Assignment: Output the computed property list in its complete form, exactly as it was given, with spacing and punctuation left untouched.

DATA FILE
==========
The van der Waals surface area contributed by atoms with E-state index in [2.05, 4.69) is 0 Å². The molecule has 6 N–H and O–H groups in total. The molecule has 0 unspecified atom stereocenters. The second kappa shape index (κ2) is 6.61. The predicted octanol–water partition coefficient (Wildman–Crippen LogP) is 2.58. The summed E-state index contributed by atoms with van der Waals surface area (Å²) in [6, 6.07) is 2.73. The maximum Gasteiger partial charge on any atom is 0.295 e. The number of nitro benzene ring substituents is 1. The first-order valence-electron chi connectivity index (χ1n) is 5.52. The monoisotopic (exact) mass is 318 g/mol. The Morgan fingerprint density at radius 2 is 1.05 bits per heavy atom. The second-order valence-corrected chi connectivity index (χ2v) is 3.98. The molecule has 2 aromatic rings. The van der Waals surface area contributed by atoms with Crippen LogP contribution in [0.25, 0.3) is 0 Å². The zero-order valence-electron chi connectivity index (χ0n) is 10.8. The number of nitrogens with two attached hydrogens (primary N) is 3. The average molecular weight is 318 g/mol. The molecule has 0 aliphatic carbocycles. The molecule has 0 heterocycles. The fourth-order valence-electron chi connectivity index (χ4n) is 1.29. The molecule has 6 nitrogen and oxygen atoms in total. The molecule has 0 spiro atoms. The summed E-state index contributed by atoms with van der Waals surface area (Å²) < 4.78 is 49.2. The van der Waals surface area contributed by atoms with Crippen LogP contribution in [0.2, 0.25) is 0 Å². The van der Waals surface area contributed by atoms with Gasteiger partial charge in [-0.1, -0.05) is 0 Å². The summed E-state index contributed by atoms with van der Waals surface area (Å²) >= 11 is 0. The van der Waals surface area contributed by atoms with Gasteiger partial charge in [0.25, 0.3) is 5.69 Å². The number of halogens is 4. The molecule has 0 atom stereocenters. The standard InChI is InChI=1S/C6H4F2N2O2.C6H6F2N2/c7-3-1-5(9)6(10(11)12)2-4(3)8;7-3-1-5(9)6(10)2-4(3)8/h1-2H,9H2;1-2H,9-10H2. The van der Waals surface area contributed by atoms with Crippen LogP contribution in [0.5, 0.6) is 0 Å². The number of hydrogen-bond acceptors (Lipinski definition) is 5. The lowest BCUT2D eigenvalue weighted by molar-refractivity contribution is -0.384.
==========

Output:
The van der Waals surface area contributed by atoms with E-state index in [2.05, 4.69) is 0 Å². The molecule has 6 N–H and O–H groups in total. The molecule has 0 unspecified atom stereocenters. The second kappa shape index (κ2) is 6.61. The predicted octanol–water partition coefficient (Wildman–Crippen LogP) is 2.58. The summed E-state index contributed by atoms with van der Waals surface area (Å²) in [6, 6.07) is 2.73. The maximum Gasteiger partial charge on any atom is 0.295 e. The number of nitro benzene ring substituents is 1. The first-order valence-electron chi connectivity index (χ1n) is 5.52. The monoisotopic (exact) mass is 318 g/mol. The Morgan fingerprint density at radius 2 is 1.05 bits per heavy atom. The second-order valence-corrected chi connectivity index (χ2v) is 3.98. The molecule has 2 aromatic rings. The van der Waals surface area contributed by atoms with Crippen LogP contribution in [0.25, 0.3) is 0 Å². The zero-order valence-electron chi connectivity index (χ0n) is 10.8. The number of nitrogens with two attached hydrogens (primary N) is 3. The average molecular weight is 318 g/mol. The molecule has 0 aliphatic carbocycles. The molecule has 0 heterocycles. The fourth-order valence-electron chi connectivity index (χ4n) is 1.29. The molecule has 6 nitrogen and oxygen atoms in total. The molecule has 0 spiro atoms. The summed E-state index contributed by atoms with van der Waals surface area (Å²) < 4.78 is 49.2. The van der Waals surface area contributed by atoms with Crippen LogP contribution in [0.2, 0.25) is 0 Å². The van der Waals surface area contributed by atoms with Gasteiger partial charge in [-0.1, -0.05) is 0 Å². The summed E-state index contributed by atoms with van der Waals surface area (Å²) >= 11 is 0. The van der Waals surface area contributed by atoms with Gasteiger partial charge in [0.25, 0.3) is 5.69 Å². The number of halogens is 4. The molecule has 0 atom stereocenters. The standard InChI is InChI=1S/C6H4F2N2O2.C6H6F2N2/c7-3-1-5(9)6(10(11)12)2-4(3)8;7-3-1-5(9)6(10)2-4(3)8/h1-2H,9H2;1-2H,9-10H2. The van der Waals surface area contributed by atoms with Crippen LogP contribution in [0.5, 0.6) is 0 Å². The number of hydrogen-bond acceptors (Lipinski definition) is 5. The lowest BCUT2D eigenvalue weighted by molar-refractivity contribution is -0.384.